According to Omar Kelly of the Sun-Sentinel, the availability of Miami Dolphins left tackle Branden Albert for Week 1 will depend on his conditioning and football shape rather than his health. Kelly notes that Albert has been medically cleared by Miami's training staff in his recovery from a torn ACL, so Albert's ability to play at his previous level is the only limiting factor. The big man's return to the Dolphins' offensive line would be a huge boost, as it gives Miami solid or better starters at both tackle positions (Albert and 2014 first-rounder Ju'Wuan James) and center (Mike Pouncey). If left guard Dallas Thomas improves and fourth-round rookie Jamil Douglas can survive at right guard, the Fins could suddenly have an above-average line. While Albert didn't make any promises about Sunday, it would be a big surprise if he wasn't on the field considering he's fully healthy.
With their offensive line still in limbo less than a week before their Monday night opener against the Philadelphia Eagles, the Atlanta Falcons are bringing tackle Jake Long in for a visit, according to ESPN's Adam Schefter. The Falcons had been in communication with Long previously, so this isn't much of a surprise, but Atlanta's most pressing need doesn't seem to be at tackle. It would be surprising to see 2014 first-round pick Jake Matthews move to the right to make room for Long at his traditional left tackle spot, while Ryan Schraeder isn't as big of a problem at right tackle as the Falcons currently have on the interior. After cutting presumed starter Joe Hawley, the Falcons claimed Gino Gradkowski off waivers to compete at center with Mike Person and James Stone. The acquisition of Andy Levitre from the Tennessee Titans would seemingly solve things at one guard spot -- and that's assuming Levitre improves after two lousy seasons in Tennesee -- but the other still appears up in the air. If Atlanta adds Long, could he be in the mix at guard? Would Schraeder move to guard instead? And what of recently acquired tackle Bryce Harris? These are not the questions you want to be answering six days from your first regular-season game, especially considering that offensive coordinator Kyle Shanahan's zone running scheme depends heavily on chemistry and communication between the front five. The Falcons' offense could be one of the league's best if the line can be stabilized, but that seems like a pipe dream at this point.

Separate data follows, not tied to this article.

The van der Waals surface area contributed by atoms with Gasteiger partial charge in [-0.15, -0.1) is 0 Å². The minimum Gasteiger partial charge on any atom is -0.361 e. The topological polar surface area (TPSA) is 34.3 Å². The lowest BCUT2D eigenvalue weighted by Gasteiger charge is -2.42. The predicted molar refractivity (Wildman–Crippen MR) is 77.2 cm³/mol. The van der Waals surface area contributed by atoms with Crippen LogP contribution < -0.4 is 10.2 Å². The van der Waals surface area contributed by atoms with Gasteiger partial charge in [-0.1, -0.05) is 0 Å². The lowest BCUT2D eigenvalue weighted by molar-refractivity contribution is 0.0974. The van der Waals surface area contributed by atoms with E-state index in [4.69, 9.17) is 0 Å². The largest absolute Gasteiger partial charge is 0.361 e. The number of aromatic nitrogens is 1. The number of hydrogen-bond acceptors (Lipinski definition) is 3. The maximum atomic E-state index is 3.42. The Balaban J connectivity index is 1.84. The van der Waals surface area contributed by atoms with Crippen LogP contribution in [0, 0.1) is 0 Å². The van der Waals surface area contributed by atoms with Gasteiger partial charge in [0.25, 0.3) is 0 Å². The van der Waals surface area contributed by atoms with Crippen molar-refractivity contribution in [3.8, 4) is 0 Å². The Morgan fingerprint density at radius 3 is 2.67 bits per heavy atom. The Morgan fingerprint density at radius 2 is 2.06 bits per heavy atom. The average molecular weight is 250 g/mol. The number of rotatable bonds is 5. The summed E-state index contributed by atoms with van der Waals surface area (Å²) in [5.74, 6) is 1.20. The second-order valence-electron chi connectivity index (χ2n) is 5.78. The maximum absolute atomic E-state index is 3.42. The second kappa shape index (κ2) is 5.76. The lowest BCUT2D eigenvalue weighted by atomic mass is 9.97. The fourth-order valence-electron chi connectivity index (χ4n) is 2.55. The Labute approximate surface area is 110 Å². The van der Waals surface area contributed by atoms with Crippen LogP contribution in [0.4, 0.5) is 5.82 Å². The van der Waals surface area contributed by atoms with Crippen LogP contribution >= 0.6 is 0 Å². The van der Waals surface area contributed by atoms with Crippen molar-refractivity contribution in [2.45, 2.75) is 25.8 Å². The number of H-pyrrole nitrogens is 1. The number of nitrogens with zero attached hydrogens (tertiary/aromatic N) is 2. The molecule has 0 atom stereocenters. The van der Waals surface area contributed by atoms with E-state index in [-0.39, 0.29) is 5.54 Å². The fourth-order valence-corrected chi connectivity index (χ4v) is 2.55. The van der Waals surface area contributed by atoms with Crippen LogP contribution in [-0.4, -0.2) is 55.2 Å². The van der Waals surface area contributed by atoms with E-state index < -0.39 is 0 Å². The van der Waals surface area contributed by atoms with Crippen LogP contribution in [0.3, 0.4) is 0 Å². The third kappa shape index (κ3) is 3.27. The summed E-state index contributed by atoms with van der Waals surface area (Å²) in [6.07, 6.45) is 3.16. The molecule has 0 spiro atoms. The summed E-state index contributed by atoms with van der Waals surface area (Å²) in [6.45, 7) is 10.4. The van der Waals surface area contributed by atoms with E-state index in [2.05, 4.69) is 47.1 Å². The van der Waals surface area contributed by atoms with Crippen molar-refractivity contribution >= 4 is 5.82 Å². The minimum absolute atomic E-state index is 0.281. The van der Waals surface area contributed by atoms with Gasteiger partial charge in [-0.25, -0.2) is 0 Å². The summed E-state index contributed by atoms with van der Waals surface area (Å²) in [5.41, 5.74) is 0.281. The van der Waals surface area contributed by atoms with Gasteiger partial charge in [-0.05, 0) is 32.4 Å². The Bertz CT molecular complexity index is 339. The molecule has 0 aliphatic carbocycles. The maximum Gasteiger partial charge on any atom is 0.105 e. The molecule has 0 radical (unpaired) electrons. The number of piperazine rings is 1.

One more note from yesterday afternoon: ESPN's Field Yates reported that former Denver Broncos running back Montee Ball went unclaimed after being waived, meaning he is now an unrestricted free agent. It's been a surprisingly swift fall for Ball, who had an historic career at Wisconsin and was a second-round pick in 2013. We'd be surprised if he didn't wind up on a roster at some point, especially once injuries begin to weaken depth charts around the league, but he's clearly not in high demand. Ball is unlikely to make a major impact in any fantasy leagues this year, unless he somehow signs with Dallas and earns significant touches. The Cowboys' dominant front five would be an ideal fit for a player that routinely ran behind the country's best linemen while with the Badgers.